Sharing the Uluru Statement from the Heart, Parker told delegates solutions lay with and must be driven by Aboriginal and Torres Strait Islander peoples.
Let us lead
This was a sentiment very much echoed by Dr Vanessa Lee from the University of Sydney, who also received a standing ovation for her keynote, on mental health and suicide among Indigenous women.
Lee said the Redfern Statement had demonstrated that First Nations peoples had the answers, and that they must be allowed to lead. (You can watch our interview with Kirstie Parker and Vanessa Lee here.)
Presenting the data, Lee said Aboriginal and Torres Strait Islander people were three times as likely to experience high or very high levels of psychological distress, with one in three reporting a mental health problem.
One in every three deaths among 15-34 year olds were the result of suicide and 20-24 year olds were five times more likely to die by suicide than their non-Indigenous peers – a situation she described as Australia’s shame and globally significant issue.
When broken down to rates per 100,000 people, Lee said it was “disastrous” given the population was just 600,000, touching every community, family and Indigenous person in Australia.
Removal, dispossession and discrimination loomed large behind these figures, which she said weren’t inherent but the result of trauma.
Relating her coming out story, Lee said the unconditional love and support of her grandmother, and sharing of culture, had been key.
In a Yarning Circle run by Indigilez’s Bec Johnson and Tanya Quakawoot, Aboriginal and Torres Strait Islander delegates shared often painful stories of their journeys, involving both trauma and healing.
Women spoke of removal from family, family members lost to suicide and addiction, life on missions and in servitude, lost connections to country and culture.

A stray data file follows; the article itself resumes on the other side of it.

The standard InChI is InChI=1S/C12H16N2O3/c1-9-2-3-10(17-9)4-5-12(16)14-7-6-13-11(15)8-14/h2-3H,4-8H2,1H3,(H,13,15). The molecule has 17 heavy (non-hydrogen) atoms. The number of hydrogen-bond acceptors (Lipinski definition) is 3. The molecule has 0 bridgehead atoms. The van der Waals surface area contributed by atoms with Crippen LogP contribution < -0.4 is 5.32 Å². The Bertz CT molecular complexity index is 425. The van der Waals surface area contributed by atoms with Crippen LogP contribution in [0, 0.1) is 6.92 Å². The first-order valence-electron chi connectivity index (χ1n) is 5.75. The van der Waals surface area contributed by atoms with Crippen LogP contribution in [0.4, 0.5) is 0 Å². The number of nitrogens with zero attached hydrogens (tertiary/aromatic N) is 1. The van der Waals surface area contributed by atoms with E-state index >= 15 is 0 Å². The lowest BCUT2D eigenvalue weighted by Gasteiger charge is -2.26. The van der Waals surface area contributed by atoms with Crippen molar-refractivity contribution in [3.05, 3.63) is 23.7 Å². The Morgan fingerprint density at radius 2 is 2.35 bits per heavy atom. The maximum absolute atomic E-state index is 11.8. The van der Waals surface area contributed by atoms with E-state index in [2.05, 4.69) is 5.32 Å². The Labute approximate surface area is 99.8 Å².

Data for visibility
In an earlier session chaired by Gamilaroi woman Bonnie Briggs, frustrations were shared about the invisibility of Indigenous LBQ women, both in datasets and when it came to service provision.
One woman told the session it had taken her a lifetime to feel comfortable with who she was, and that being an Aboriginal lesbian was about fronting up.
“I fall into every minority there is – I’m black, I’m woman, I’m a lesbian, I’m positive, my mother was Stolen Generation,” she said, also describing other traumatic losses.
“But I don’t have to be a victim.”
One of the highlights was the First Nations delegates leading the conference in a rendition of the Yorta Yorta lullaby ‘Inanay’ – you can watch it below.
Samia Goudie, a Bundjalung woman and senior lecturer at the ANU Medical School – Aboriginal and Torres Strait Islander health, and Dr Vanessa Lee also both shared poems they had written ahead of the conference, reflecting on their personal experiences.
Senator Penny Wong was following proceedings from afar and paid tribute to the courage of those who had given so generously of themselves, through sharing their stories.
Download and read Kirstie Parker’s speech: KirstieParkerspeechnotes
Watch this interview
More tweets and selfies
Visit this Facebook link to see more photos from the conference exhibition, Continuing our Knowledge.
• Bookmark this link to follow our coverage of #LBQWHC17 (there is more to come).